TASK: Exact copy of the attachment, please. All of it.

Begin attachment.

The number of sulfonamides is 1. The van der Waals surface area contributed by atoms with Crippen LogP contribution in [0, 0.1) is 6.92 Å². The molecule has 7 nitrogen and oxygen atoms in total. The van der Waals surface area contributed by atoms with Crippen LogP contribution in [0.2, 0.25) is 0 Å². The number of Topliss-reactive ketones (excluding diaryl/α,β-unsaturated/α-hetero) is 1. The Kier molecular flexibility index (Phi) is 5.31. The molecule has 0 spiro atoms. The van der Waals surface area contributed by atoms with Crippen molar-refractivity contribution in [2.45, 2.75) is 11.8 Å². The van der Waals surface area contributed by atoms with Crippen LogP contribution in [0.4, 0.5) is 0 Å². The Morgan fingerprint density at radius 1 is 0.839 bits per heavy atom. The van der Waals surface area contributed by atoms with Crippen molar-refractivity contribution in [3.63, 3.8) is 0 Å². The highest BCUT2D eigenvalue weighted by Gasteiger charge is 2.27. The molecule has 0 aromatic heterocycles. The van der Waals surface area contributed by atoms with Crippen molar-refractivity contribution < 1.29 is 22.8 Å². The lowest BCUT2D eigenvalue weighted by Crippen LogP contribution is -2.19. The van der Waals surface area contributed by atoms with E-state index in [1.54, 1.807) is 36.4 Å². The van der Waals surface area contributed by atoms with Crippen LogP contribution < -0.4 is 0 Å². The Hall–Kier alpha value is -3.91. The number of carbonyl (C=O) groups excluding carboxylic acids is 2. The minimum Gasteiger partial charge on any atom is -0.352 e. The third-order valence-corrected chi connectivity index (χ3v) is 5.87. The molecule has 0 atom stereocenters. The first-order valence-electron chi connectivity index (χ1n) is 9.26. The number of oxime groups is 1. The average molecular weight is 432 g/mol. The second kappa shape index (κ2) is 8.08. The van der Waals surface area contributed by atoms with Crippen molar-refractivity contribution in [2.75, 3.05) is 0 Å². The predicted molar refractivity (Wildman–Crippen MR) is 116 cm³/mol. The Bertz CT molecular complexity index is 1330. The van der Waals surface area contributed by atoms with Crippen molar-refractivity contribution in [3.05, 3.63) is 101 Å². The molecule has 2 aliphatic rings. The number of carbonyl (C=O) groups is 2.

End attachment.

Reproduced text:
The number of sulfonamides is 1. The van der Waals surface area contributed by atoms with Crippen LogP contribution in [0, 0.1) is 6.92 Å². The molecule has 7 nitrogen and oxygen atoms in total. The van der Waals surface area contributed by atoms with Crippen LogP contribution in [0.2, 0.25) is 0 Å². The number of Topliss-reactive ketones (excluding diaryl/α,β-unsaturated/α-hetero) is 1. The Kier molecular flexibility index (Phi) is 5.31. The molecule has 0 spiro atoms. The van der Waals surface area contributed by atoms with Crippen molar-refractivity contribution in [2.45, 2.75) is 11.8 Å². The van der Waals surface area contributed by atoms with Crippen LogP contribution in [0.4, 0.5) is 0 Å². The Morgan fingerprint density at radius 1 is 0.839 bits per heavy atom. The van der Waals surface area contributed by atoms with Crippen molar-refractivity contribution in [3.63, 3.8) is 0 Å². The highest BCUT2D eigenvalue weighted by Gasteiger charge is 2.27. The molecule has 0 aromatic heterocycles. The van der Waals surface area contributed by atoms with Crippen molar-refractivity contribution < 1.29 is 22.8 Å². The lowest BCUT2D eigenvalue weighted by Crippen LogP contribution is -2.19. The van der Waals surface area contributed by atoms with E-state index in [1.54, 1.807) is 36.4 Å². The van der Waals surface area contributed by atoms with Crippen LogP contribution < -0.4 is 0 Å². The Hall–Kier alpha value is -3.91. The number of carbonyl (C=O) groups excluding carboxylic acids is 2. The minimum Gasteiger partial charge on any atom is -0.352 e. The third-order valence-corrected chi connectivity index (χ3v) is 5.87. The molecule has 0 atom stereocenters. The first-order valence-electron chi connectivity index (χ1n) is 9.26. The number of oxime groups is 1. The average molecular weight is 432 g/mol. The second kappa shape index (κ2) is 8.08. The van der Waals surface area contributed by atoms with Crippen molar-refractivity contribution in [2.75, 3.05) is 0 Å². The predicted molar refractivity (Wildman–Crippen MR) is 116 cm³/mol. The Bertz CT molecular complexity index is 1330. The van der Waals surface area contributed by atoms with Crippen molar-refractivity contribution in [3.05, 3.63) is 101 Å². The molecule has 2 aliphatic rings. The number of carbonyl (C=O) groups is 2.